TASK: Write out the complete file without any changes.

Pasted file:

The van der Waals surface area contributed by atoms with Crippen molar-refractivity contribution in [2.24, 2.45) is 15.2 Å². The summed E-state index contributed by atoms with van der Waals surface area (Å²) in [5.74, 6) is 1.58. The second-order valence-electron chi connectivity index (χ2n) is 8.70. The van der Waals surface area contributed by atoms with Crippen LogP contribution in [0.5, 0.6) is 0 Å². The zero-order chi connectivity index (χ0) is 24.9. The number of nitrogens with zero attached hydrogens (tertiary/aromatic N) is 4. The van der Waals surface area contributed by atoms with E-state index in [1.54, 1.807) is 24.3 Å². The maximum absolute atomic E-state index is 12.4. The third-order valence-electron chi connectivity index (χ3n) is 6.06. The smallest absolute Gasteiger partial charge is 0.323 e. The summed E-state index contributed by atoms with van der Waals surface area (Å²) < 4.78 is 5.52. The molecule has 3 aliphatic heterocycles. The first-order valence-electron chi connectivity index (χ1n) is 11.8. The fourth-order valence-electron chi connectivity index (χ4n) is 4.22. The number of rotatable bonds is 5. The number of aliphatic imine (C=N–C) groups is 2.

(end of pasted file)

The van der Waals surface area contributed by atoms with Crippen molar-refractivity contribution in [2.24, 2.45) is 15.2 Å². The summed E-state index contributed by atoms with van der Waals surface area (Å²) in [5.74, 6) is 1.58. The second-order valence-electron chi connectivity index (χ2n) is 8.70. The van der Waals surface area contributed by atoms with Crippen LogP contribution in [0.5, 0.6) is 0 Å². The zero-order chi connectivity index (χ0) is 24.9. The number of nitrogens with zero attached hydrogens (tertiary/aromatic N) is 4. The van der Waals surface area contributed by atoms with E-state index in [1.54, 1.807) is 24.3 Å². The maximum absolute atomic E-state index is 12.4. The third-order valence-electron chi connectivity index (χ3n) is 6.06. The smallest absolute Gasteiger partial charge is 0.323 e. The summed E-state index contributed by atoms with van der Waals surface area (Å²) < 4.78 is 5.52. The molecule has 3 aliphatic heterocycles. The first-order valence-electron chi connectivity index (χ1n) is 11.8. The fourth-order valence-electron chi connectivity index (χ4n) is 4.22. The number of rotatable bonds is 5. The number of aliphatic imine (C=N–C) groups is 2.